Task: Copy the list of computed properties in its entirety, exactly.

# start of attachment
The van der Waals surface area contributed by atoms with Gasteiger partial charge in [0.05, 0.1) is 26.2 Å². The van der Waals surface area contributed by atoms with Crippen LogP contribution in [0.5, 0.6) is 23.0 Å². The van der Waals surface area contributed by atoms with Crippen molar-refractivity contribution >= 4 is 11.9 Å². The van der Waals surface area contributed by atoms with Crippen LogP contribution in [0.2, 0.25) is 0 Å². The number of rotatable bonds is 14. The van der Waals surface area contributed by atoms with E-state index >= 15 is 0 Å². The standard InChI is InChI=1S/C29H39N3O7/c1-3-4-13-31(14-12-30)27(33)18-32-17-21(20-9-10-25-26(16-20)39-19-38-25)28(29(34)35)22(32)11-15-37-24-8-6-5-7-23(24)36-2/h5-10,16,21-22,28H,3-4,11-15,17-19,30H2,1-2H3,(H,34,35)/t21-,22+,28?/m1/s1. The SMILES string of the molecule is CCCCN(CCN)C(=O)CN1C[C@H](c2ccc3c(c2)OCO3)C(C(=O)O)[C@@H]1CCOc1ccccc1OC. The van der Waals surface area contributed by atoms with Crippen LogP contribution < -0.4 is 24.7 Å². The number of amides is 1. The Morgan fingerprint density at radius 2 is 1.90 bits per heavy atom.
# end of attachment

The van der Waals surface area contributed by atoms with Gasteiger partial charge in [0.05, 0.1) is 26.2 Å². The van der Waals surface area contributed by atoms with Crippen LogP contribution in [0.5, 0.6) is 23.0 Å². The van der Waals surface area contributed by atoms with Crippen molar-refractivity contribution >= 4 is 11.9 Å². The van der Waals surface area contributed by atoms with Crippen LogP contribution in [0.2, 0.25) is 0 Å². The number of rotatable bonds is 14. The van der Waals surface area contributed by atoms with E-state index >= 15 is 0 Å². The standard InChI is InChI=1S/C29H39N3O7/c1-3-4-13-31(14-12-30)27(33)18-32-17-21(20-9-10-25-26(16-20)39-19-38-25)28(29(34)35)22(32)11-15-37-24-8-6-5-7-23(24)36-2/h5-10,16,21-22,28H,3-4,11-15,17-19,30H2,1-2H3,(H,34,35)/t21-,22+,28?/m1/s1. The SMILES string of the molecule is CCCCN(CCN)C(=O)CN1C[C@H](c2ccc3c(c2)OCO3)C(C(=O)O)[C@@H]1CCOc1ccccc1OC. The van der Waals surface area contributed by atoms with Crippen LogP contribution < -0.4 is 24.7 Å². The number of amides is 1. The Morgan fingerprint density at radius 2 is 1.90 bits per heavy atom.